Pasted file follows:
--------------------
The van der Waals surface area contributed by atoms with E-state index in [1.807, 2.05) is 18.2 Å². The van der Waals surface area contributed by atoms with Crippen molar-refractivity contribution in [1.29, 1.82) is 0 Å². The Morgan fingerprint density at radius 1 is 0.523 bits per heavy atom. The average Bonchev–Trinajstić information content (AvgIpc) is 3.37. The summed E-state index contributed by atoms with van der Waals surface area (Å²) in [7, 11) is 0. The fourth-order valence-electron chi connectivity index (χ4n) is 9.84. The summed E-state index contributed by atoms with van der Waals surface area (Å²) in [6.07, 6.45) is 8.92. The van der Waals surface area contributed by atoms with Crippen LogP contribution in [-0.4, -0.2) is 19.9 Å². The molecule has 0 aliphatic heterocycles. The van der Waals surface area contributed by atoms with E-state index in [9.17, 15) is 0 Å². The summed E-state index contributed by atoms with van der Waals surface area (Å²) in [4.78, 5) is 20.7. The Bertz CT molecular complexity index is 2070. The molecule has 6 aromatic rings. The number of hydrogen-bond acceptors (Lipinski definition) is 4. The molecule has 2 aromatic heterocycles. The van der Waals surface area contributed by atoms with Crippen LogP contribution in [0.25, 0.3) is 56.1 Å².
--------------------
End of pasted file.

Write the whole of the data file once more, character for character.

The van der Waals surface area contributed by atoms with E-state index in [1.807, 2.05) is 18.2 Å². The van der Waals surface area contributed by atoms with Crippen molar-refractivity contribution in [1.29, 1.82) is 0 Å². The Morgan fingerprint density at radius 1 is 0.523 bits per heavy atom. The average Bonchev–Trinajstić information content (AvgIpc) is 3.37. The summed E-state index contributed by atoms with van der Waals surface area (Å²) in [7, 11) is 0. The fourth-order valence-electron chi connectivity index (χ4n) is 9.84. The summed E-state index contributed by atoms with van der Waals surface area (Å²) in [6.07, 6.45) is 8.92. The van der Waals surface area contributed by atoms with Crippen LogP contribution in [-0.4, -0.2) is 19.9 Å². The molecule has 0 aliphatic heterocycles. The van der Waals surface area contributed by atoms with E-state index in [9.17, 15) is 0 Å². The summed E-state index contributed by atoms with van der Waals surface area (Å²) in [4.78, 5) is 20.7. The Bertz CT molecular complexity index is 2070. The molecule has 6 aromatic rings. The number of hydrogen-bond acceptors (Lipinski definition) is 4. The molecule has 2 aromatic heterocycles. The van der Waals surface area contributed by atoms with Crippen LogP contribution in [0.25, 0.3) is 56.1 Å².